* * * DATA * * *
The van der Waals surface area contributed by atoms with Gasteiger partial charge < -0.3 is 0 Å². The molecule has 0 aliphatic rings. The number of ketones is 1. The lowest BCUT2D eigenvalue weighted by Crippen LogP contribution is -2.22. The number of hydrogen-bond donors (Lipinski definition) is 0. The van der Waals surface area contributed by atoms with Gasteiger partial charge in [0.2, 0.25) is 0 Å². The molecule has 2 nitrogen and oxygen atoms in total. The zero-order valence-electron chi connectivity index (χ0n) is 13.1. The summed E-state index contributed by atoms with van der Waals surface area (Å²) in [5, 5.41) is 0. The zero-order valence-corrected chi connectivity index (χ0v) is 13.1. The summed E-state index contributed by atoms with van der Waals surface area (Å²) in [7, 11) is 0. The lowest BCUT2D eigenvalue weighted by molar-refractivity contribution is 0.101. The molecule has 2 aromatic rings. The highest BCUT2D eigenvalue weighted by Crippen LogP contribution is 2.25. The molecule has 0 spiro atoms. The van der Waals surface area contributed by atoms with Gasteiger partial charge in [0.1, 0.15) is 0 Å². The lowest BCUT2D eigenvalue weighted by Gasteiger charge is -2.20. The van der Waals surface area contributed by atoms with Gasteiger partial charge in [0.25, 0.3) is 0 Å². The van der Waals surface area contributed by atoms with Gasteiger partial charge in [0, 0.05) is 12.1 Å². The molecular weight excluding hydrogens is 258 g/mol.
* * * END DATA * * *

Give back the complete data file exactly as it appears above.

The van der Waals surface area contributed by atoms with Gasteiger partial charge < -0.3 is 0 Å². The molecule has 0 aliphatic rings. The number of ketones is 1. The lowest BCUT2D eigenvalue weighted by Crippen LogP contribution is -2.22. The number of hydrogen-bond donors (Lipinski definition) is 0. The van der Waals surface area contributed by atoms with Gasteiger partial charge in [0.2, 0.25) is 0 Å². The molecule has 2 nitrogen and oxygen atoms in total. The zero-order valence-electron chi connectivity index (χ0n) is 13.1. The summed E-state index contributed by atoms with van der Waals surface area (Å²) in [5, 5.41) is 0. The zero-order valence-corrected chi connectivity index (χ0v) is 13.1. The summed E-state index contributed by atoms with van der Waals surface area (Å²) in [7, 11) is 0. The lowest BCUT2D eigenvalue weighted by molar-refractivity contribution is 0.101. The molecule has 2 aromatic rings. The highest BCUT2D eigenvalue weighted by Crippen LogP contribution is 2.25. The molecule has 0 spiro atoms. The van der Waals surface area contributed by atoms with Gasteiger partial charge in [0.1, 0.15) is 0 Å². The lowest BCUT2D eigenvalue weighted by Gasteiger charge is -2.20. The van der Waals surface area contributed by atoms with Gasteiger partial charge in [0.25, 0.3) is 0 Å². The van der Waals surface area contributed by atoms with Gasteiger partial charge in [0, 0.05) is 12.1 Å². The molecular weight excluding hydrogens is 258 g/mol.